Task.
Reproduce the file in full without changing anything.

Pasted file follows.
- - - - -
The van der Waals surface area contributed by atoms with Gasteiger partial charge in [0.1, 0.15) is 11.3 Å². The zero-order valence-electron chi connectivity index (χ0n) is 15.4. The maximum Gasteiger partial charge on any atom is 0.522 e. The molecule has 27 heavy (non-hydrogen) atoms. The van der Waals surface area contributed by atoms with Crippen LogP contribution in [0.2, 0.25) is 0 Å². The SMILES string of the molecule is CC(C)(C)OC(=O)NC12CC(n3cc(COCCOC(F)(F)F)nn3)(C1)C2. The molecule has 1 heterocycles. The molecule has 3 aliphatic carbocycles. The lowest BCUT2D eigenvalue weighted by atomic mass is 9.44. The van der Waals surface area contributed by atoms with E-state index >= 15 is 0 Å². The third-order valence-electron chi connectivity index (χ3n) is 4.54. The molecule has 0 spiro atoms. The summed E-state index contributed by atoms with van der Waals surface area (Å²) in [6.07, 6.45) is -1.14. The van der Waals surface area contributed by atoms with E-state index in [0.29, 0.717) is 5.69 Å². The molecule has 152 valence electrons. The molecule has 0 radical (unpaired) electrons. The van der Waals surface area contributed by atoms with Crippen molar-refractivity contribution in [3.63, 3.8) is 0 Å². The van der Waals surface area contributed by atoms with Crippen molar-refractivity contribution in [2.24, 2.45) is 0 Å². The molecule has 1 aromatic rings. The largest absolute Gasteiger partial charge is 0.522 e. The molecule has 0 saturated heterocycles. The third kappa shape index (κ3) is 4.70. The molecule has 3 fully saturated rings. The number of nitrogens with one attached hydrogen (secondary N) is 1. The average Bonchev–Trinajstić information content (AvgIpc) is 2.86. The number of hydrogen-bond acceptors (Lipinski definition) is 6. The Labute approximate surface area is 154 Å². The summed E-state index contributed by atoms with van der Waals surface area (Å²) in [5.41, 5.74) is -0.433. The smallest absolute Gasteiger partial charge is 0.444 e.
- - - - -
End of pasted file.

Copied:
The van der Waals surface area contributed by atoms with Gasteiger partial charge in [0.1, 0.15) is 11.3 Å². The zero-order valence-electron chi connectivity index (χ0n) is 15.4. The maximum Gasteiger partial charge on any atom is 0.522 e. The molecule has 27 heavy (non-hydrogen) atoms. The van der Waals surface area contributed by atoms with Crippen LogP contribution in [0.2, 0.25) is 0 Å². The SMILES string of the molecule is CC(C)(C)OC(=O)NC12CC(n3cc(COCCOC(F)(F)F)nn3)(C1)C2. The molecule has 1 heterocycles. The molecule has 3 aliphatic carbocycles. The lowest BCUT2D eigenvalue weighted by atomic mass is 9.44. The van der Waals surface area contributed by atoms with E-state index >= 15 is 0 Å². The third-order valence-electron chi connectivity index (χ3n) is 4.54. The molecule has 0 spiro atoms. The summed E-state index contributed by atoms with van der Waals surface area (Å²) in [6.07, 6.45) is -1.14. The van der Waals surface area contributed by atoms with E-state index in [0.29, 0.717) is 5.69 Å². The molecule has 152 valence electrons. The molecule has 0 radical (unpaired) electrons. The van der Waals surface area contributed by atoms with Crippen molar-refractivity contribution in [3.63, 3.8) is 0 Å². The van der Waals surface area contributed by atoms with Crippen molar-refractivity contribution in [2.24, 2.45) is 0 Å². The molecule has 1 aromatic rings. The largest absolute Gasteiger partial charge is 0.522 e. The molecule has 0 saturated heterocycles. The third kappa shape index (κ3) is 4.70. The molecule has 3 fully saturated rings. The number of nitrogens with one attached hydrogen (secondary N) is 1. The average Bonchev–Trinajstić information content (AvgIpc) is 2.86. The number of hydrogen-bond acceptors (Lipinski definition) is 6. The Labute approximate surface area is 154 Å². The summed E-state index contributed by atoms with van der Waals surface area (Å²) in [5.41, 5.74) is -0.433. The smallest absolute Gasteiger partial charge is 0.444 e.